When I stepped inside New York-based artist Rina Banerjee’s flamingo-pink, floating Taj Mahal, it felt like the artist had wrapped me in a valentine the size of a small house. The sculpture Take me, take me, take me...to the Palace of love is suspended from the ceiling at the San Jose Museum of Art, held aloft by wires a few feet above the ground. It’s not an exact replica of Shah Jahan’s memorial to his wife Mumtaz, but you can’t mistake the turrets and distinctive window shapes for any other structure on Earth.
Make Me a Summary of the World—Banerjee’s career retrospective, first shown at the Pennsylvania Academy of Fine Arts and on a U.S. tour that runs through 2021—fills three galleries on the SJMA’s top floor with so many sculptures and paintings they spill out into the hallways. Nothing about her work suggests containment. Even the acrylic paintings that simulate watercolors bleed into and past the edges of their frames. Meanings, too, and when and where you can find or interpret them, are just as fluid.
In PAFA curator Jodi Throckmorton’s essay in the exhibition catalog, she writes, “Despite its obvious beauty and sensuality, Banerjee’s work oozes with this Orientalist unease: her gold-threaded fabrics, jeweled surfaces and Anglo-Indian antiques are steeped in the atrocities of colonialism.” (The retrospective is co-curated by the SJMA’s Lauren Schell Dickens.) After reading this, I felt guilty I’d taken such pleasure in not only Palace of love, but in each subsequent visit I made to the show.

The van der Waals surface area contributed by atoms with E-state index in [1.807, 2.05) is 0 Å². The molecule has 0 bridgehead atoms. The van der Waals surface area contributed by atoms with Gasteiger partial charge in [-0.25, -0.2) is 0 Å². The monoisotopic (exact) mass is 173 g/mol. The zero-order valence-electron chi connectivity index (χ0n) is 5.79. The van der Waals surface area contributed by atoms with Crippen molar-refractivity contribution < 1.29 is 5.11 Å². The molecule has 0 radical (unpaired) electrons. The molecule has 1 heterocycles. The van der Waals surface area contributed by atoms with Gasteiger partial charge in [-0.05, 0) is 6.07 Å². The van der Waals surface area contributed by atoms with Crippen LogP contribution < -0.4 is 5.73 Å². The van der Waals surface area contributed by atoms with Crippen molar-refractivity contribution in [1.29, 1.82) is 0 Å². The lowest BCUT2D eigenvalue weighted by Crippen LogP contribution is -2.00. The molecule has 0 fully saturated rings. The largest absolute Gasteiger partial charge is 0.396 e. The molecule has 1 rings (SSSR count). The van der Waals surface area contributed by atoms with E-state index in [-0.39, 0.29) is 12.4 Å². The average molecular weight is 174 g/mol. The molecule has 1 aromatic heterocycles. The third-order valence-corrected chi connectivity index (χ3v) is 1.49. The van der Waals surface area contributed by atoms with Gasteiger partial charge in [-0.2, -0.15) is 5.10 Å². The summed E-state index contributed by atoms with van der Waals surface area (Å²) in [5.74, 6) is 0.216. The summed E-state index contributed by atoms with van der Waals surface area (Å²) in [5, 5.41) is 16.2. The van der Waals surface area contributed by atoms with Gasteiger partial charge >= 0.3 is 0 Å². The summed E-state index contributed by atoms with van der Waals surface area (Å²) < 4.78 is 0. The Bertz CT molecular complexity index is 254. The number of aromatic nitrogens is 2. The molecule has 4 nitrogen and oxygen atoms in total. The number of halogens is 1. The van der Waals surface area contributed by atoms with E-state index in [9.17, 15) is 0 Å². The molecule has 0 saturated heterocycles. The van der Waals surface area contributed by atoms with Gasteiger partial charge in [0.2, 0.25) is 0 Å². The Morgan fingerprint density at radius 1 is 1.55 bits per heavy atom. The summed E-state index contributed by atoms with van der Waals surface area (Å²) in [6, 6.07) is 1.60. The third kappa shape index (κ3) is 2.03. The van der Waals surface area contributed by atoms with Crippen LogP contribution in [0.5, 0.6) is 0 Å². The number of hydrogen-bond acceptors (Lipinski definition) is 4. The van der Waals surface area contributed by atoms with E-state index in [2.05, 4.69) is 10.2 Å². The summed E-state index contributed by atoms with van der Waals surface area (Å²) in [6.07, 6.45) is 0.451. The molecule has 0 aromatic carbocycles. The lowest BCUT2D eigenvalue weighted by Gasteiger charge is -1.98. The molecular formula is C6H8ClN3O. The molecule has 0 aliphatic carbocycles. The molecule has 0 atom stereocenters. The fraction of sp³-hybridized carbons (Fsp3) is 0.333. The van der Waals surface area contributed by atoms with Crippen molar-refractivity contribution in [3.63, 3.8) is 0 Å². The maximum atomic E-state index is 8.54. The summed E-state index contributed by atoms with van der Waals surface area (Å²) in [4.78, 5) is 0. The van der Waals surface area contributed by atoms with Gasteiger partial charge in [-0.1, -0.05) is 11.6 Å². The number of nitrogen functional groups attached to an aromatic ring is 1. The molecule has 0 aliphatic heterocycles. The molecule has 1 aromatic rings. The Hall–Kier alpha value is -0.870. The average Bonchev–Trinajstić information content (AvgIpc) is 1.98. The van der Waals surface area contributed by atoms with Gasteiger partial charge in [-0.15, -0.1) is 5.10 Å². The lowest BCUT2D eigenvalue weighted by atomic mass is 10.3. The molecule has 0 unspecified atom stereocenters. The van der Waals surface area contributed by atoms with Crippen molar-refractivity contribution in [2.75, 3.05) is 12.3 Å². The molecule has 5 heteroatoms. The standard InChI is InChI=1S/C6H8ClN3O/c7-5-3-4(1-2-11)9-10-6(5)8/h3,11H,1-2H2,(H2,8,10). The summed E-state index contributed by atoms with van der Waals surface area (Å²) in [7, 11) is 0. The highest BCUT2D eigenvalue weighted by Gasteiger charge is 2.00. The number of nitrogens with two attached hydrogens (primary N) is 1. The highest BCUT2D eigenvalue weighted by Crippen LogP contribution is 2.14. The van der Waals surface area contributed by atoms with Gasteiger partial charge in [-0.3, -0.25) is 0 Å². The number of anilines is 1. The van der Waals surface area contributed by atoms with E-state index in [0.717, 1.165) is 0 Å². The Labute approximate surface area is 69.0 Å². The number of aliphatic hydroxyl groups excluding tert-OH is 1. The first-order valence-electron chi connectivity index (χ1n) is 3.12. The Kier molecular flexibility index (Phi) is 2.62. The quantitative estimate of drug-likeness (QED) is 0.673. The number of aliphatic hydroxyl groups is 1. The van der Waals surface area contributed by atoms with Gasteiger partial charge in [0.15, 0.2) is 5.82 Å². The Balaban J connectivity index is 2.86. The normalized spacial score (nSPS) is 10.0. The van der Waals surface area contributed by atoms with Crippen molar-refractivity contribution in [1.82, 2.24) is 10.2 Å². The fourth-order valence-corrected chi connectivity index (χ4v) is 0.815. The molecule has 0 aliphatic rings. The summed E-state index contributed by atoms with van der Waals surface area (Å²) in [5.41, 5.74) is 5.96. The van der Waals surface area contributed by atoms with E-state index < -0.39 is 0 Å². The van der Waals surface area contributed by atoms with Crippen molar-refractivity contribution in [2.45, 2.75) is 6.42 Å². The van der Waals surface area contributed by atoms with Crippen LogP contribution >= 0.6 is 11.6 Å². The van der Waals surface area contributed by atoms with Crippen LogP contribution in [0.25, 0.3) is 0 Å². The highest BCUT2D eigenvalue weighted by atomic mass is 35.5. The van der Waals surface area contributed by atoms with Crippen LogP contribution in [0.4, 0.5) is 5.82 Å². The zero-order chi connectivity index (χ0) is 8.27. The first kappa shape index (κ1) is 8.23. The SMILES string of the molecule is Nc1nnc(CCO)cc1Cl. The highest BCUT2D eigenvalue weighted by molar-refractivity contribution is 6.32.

I wasn’t ignoring the sharp, pointed horns that jut out of a dozen sculptures, or the splendid row of gharial crocodile teeth in The world as burnt fruit. I looked closely at the acrylic ink on paper piece Queen of Cuddles, a demon-faced mergirl lashing out with her long, froggy tongue. But I didn’t recoil from her zoological phantasms or their sense of menace.
Instead, I was dazzled by Banerjee’s approach to organizing glass vials, cowrie shells and feathers into strangely organic arrangements of disparate parts. She’s a re-animator, making new and unfamiliar beasts rise up from death. The intricacy of her nests within nests, within even more nests, indicate that she learned from industrious birds how to recreate their homes.
Where an academic might be more inclined to identify such themes as globalism or the fungibility of cultural and gender identities, I marveled at her skills and suspended any analytic response. That is, until I spoke with Banerjee on the phone. I asked her about that tension—between the surface level beauty and the underlying narratives that contradict or undermine it.